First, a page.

A: Solar is bound to be one of the largest forms of energy on the planet – energy that is around 7,000 times human needs lands on the planet all the time, from the sun. So it’s a massive source of energy and it’s very dispersed – everyone has access to it.
We expect the cost of solar to keep on going down at much the same kind of rate as it has been to date. Just over $20 per megawatt-hour is the lowest cost of solar in some parts of the world, and that will only carry on going down.
Q: Chargemaster has 6,500 EV charge points in the U.K., and BP has 1,200 service stations. Do you expect to install batteries at some of the service stations where there are charge points?
A: Implicitly, you can supply low-carbon power virtually through the grid, without physically putting it in the same place. We are looking at the most cost-effective options around the world and it will vary considerably from place to place.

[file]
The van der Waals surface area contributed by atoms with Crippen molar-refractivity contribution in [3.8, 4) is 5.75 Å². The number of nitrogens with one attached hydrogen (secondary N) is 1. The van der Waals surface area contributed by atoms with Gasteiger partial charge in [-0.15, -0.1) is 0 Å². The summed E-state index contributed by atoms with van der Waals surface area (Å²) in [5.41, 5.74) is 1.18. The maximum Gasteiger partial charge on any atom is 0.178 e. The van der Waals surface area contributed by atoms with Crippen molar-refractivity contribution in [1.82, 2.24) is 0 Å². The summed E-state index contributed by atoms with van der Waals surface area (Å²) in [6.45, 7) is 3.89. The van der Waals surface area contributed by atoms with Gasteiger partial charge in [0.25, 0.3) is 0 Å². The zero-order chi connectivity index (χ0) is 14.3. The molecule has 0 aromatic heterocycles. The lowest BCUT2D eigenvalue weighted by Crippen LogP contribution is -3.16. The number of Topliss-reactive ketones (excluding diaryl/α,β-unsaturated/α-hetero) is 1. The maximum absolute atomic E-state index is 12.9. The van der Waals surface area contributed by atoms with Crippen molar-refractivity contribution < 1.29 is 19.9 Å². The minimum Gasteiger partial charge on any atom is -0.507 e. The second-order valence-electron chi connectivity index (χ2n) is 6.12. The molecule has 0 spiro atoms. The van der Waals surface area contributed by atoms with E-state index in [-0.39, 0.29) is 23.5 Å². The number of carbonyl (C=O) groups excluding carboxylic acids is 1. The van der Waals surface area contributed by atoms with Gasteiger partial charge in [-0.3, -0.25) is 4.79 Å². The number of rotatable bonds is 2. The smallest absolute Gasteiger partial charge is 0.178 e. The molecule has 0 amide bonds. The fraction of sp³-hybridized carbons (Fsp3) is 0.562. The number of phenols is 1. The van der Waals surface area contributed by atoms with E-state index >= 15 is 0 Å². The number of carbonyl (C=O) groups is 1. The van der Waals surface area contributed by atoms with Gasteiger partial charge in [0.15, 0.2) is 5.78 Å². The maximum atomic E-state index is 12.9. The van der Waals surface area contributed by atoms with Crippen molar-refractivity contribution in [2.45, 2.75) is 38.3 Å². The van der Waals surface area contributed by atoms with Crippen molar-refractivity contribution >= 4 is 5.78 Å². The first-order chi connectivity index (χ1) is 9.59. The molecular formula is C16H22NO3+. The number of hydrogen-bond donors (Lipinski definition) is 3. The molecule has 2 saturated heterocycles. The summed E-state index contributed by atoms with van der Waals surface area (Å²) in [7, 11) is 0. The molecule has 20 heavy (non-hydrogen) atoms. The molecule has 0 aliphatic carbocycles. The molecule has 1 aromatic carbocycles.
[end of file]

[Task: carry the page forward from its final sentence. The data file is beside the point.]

In EV charging, we’re most focused on the rate at which people can charge their cars – which has implications on how we supply power. In China, we have now installed our first service station with sixteen 60-kilowatt chargers, [and it] has very high usage rates approaching 50%. We’ve also put in ultra-fast chargers in the first five stations in Germany and we’re rolling them out in the U.K. at around 150kW each in capacity.
These ultra-fast chargers allow users to get another 100 kilometers of travel from charging their car for five minutes. So that’s not a big inconvenience to people’s normal mode of transport.
It will require a lot more power than just batteries to deliver this ultra-fast charging. We need to think hard about whether we want to localize the energy for charging stations, or whether we want big grid-scale wind power that feeds into the grid.
The grids have a big role to play in managing distribution of power. So have batteries and back-up forms of power like gas, plus demand-side response.
The constraint on how quickly charge points are rolled out is dependent upon how many electric cars there are. We need to pace the rollout of charge points ahead of demand, to give people the confidence to move to electric transport.